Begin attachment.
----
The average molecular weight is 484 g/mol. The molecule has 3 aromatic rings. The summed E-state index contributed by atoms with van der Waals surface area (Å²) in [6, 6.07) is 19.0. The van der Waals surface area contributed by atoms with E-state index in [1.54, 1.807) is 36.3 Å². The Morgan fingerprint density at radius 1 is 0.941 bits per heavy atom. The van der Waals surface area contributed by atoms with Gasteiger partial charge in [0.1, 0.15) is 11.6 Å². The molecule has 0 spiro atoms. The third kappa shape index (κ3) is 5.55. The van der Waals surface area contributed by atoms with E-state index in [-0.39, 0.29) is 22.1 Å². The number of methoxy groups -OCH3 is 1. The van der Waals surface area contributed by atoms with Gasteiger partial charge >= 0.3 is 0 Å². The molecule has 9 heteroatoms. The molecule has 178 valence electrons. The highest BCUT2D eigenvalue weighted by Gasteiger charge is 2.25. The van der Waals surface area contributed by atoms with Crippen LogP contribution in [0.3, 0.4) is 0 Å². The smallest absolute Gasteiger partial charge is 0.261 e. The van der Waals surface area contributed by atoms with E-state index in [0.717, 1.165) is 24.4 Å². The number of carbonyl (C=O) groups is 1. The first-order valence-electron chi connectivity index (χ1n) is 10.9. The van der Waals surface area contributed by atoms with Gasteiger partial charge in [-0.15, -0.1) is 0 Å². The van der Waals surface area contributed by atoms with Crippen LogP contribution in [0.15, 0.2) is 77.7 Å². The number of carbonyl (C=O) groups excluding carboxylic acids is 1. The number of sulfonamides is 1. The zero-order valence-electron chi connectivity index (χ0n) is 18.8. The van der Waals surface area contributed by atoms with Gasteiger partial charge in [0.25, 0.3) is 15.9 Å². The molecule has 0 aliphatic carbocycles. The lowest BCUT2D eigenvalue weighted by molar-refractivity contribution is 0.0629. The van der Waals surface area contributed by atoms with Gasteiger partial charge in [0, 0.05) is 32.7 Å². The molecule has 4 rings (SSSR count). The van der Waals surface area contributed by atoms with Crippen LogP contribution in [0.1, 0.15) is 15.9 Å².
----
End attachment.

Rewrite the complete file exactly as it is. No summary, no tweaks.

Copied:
The average molecular weight is 484 g/mol. The molecule has 3 aromatic rings. The summed E-state index contributed by atoms with van der Waals surface area (Å²) in [6, 6.07) is 19.0. The van der Waals surface area contributed by atoms with E-state index in [1.54, 1.807) is 36.3 Å². The Morgan fingerprint density at radius 1 is 0.941 bits per heavy atom. The van der Waals surface area contributed by atoms with Gasteiger partial charge in [0.1, 0.15) is 11.6 Å². The molecule has 0 spiro atoms. The third kappa shape index (κ3) is 5.55. The van der Waals surface area contributed by atoms with E-state index in [-0.39, 0.29) is 22.1 Å². The number of methoxy groups -OCH3 is 1. The van der Waals surface area contributed by atoms with Gasteiger partial charge >= 0.3 is 0 Å². The molecule has 9 heteroatoms. The molecule has 178 valence electrons. The highest BCUT2D eigenvalue weighted by Gasteiger charge is 2.25. The van der Waals surface area contributed by atoms with Crippen LogP contribution in [0.3, 0.4) is 0 Å². The smallest absolute Gasteiger partial charge is 0.261 e. The van der Waals surface area contributed by atoms with E-state index in [0.717, 1.165) is 24.4 Å². The number of carbonyl (C=O) groups is 1. The first-order valence-electron chi connectivity index (χ1n) is 10.9. The van der Waals surface area contributed by atoms with Gasteiger partial charge in [-0.15, -0.1) is 0 Å². The van der Waals surface area contributed by atoms with Crippen LogP contribution in [0.15, 0.2) is 77.7 Å². The number of carbonyl (C=O) groups excluding carboxylic acids is 1. The number of sulfonamides is 1. The zero-order valence-electron chi connectivity index (χ0n) is 18.8. The van der Waals surface area contributed by atoms with Gasteiger partial charge in [0.25, 0.3) is 15.9 Å². The molecule has 0 aliphatic carbocycles. The lowest BCUT2D eigenvalue weighted by molar-refractivity contribution is 0.0629. The van der Waals surface area contributed by atoms with Gasteiger partial charge in [0, 0.05) is 32.7 Å². The molecule has 4 rings (SSSR count). The van der Waals surface area contributed by atoms with Crippen LogP contribution in [0.1, 0.15) is 15.9 Å².